The move of media owners towards streaming services is also reflected in the commissioning of U.S. scripted TV premieres. Figures presented by 3Vision (acquired from their show-tracking research) reveal that U.S. scripted premieres that were broadcast (either on Pay TV or free TV) have shown a pattern of decline over the last five years, while U.S. SVOD scripted premieres have generally risen – notwithstanding a small drop experienced in 2020. Netflix has led the commissioning spree, with 44 new scripted premieres gained for its platform in 2021, vastly outstripping its D2C competitors; Disney+ has commissioned ten new scripted seasons this year, while Hulu and Amazon Prime Video have commissioned nine each, and HBO Max, six.
How the SVOD platforms are performing
SVOD platforms have seen an extraordinary subscriber growth in the last two years, with Netflix boasting 209 million total global paid subscribers in Q2 2021, up from their 167 million pre-pandemic figure. Disney has also experienced startling SVOD success within the same timeframe, with 116 million total viewers subscribed to Disney+ and an increase of 93 million globally.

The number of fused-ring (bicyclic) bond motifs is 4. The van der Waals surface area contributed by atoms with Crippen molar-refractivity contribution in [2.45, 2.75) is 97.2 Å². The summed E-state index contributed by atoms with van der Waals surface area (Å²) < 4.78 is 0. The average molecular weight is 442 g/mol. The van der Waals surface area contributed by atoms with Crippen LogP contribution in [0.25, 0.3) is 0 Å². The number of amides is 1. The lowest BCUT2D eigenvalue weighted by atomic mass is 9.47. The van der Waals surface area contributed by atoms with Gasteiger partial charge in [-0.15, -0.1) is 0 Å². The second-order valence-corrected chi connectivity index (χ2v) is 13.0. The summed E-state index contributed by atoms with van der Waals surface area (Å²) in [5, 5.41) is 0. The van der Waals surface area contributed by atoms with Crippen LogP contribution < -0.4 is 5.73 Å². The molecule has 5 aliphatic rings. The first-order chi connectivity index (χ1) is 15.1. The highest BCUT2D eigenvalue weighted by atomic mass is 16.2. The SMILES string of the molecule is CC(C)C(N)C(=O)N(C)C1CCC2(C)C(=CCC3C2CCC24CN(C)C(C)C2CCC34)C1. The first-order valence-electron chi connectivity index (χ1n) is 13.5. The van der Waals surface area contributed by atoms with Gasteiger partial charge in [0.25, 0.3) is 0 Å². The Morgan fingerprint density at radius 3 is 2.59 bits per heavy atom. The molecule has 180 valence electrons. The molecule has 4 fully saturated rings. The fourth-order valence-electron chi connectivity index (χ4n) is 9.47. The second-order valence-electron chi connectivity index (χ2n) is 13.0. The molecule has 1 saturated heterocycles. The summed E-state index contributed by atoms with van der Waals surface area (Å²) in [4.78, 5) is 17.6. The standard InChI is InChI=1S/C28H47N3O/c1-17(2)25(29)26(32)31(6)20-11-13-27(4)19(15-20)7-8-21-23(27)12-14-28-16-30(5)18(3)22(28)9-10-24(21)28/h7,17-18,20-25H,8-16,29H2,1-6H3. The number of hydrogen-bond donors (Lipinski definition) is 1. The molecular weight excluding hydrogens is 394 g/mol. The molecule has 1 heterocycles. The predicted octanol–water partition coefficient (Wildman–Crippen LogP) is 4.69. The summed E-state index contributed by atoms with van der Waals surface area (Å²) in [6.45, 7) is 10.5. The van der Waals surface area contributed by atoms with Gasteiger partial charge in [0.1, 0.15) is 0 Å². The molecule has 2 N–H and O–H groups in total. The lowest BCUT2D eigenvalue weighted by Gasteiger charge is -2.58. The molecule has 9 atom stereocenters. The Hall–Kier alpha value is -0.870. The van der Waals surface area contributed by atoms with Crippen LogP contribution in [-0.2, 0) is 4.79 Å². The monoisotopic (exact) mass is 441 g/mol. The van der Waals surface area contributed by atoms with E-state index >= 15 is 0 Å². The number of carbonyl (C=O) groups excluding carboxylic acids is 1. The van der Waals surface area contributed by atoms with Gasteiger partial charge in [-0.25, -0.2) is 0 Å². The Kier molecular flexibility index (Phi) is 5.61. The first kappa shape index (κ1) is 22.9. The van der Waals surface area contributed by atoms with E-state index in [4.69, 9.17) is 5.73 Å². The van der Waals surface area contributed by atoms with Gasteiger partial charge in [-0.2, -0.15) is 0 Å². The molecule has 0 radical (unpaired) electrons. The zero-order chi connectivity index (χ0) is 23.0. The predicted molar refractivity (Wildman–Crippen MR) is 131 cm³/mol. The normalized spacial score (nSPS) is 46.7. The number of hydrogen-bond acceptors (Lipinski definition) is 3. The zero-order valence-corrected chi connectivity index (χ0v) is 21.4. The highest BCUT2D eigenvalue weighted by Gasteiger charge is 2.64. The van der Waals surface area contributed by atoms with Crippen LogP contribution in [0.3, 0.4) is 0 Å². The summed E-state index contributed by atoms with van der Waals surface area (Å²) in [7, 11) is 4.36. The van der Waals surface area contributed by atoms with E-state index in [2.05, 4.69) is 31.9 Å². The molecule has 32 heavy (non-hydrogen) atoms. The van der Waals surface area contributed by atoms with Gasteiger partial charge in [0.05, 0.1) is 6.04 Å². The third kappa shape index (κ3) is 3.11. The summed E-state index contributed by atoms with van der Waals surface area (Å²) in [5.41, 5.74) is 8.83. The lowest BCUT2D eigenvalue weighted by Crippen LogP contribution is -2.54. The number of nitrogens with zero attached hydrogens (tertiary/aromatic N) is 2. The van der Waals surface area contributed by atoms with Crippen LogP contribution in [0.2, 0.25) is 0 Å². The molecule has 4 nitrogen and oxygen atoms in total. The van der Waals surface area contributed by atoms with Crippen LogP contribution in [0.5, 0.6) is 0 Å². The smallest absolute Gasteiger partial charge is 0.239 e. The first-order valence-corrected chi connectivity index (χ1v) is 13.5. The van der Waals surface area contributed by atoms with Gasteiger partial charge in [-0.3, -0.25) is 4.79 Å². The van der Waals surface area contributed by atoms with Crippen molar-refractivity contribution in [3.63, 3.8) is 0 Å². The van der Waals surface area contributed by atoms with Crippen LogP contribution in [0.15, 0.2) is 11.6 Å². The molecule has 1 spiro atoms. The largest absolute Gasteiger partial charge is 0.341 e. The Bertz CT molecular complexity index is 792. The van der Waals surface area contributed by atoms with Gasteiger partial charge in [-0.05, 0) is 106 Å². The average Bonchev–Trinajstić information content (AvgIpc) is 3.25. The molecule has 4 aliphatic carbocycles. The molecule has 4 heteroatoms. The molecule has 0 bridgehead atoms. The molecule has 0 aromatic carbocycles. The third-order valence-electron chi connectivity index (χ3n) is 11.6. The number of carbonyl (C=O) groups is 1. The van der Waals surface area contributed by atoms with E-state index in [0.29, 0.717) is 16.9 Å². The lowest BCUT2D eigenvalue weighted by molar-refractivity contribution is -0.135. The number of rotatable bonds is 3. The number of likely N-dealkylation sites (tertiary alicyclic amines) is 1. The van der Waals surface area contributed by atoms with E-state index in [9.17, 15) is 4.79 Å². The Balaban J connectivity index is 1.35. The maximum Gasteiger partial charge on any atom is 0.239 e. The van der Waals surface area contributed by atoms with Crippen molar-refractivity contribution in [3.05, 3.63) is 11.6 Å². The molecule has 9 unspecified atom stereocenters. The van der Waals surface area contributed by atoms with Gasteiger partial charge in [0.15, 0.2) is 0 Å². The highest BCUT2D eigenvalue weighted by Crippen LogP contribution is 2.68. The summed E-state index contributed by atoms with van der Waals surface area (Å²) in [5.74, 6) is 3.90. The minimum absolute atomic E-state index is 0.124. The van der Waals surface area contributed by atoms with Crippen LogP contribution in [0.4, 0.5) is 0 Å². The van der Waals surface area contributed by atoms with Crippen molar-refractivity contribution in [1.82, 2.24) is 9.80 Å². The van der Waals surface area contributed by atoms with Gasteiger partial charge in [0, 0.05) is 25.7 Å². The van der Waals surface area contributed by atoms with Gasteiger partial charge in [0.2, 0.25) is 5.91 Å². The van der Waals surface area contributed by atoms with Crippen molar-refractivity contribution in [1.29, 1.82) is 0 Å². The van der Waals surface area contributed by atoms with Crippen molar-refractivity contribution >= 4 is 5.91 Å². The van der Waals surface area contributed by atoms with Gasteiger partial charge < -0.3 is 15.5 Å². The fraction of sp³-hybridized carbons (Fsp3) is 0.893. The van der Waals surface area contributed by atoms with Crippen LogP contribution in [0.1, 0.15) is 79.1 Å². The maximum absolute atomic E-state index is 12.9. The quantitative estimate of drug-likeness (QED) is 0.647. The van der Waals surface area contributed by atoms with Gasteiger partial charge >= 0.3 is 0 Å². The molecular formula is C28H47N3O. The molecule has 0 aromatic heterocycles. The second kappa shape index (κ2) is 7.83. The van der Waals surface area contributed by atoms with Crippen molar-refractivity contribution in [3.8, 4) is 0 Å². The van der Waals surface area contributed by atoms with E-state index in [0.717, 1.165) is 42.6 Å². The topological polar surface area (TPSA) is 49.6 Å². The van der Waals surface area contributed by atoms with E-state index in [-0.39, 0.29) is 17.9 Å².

The degree to which media groups with a Pay TV and free TV heritage have succeeded in capturing streaming market share has been varied. ViacomCBS has recently revised its investor KPIs to reflect global subscriptions, showing impressive growth from 29.9M in Q4 2020 to 42M subscribers in Q2 2021. During the same period, global HBO and HBO Max subscribers have risen by 7 million, to 68 million total. Smaller players in the D2C streaming wars include Discovery and Lionsgate, with 18M and 17M total streaming subscribers respectively each, and AMC networks, which has racked up an approximate 6-9M streaming subscribers across its OTT services.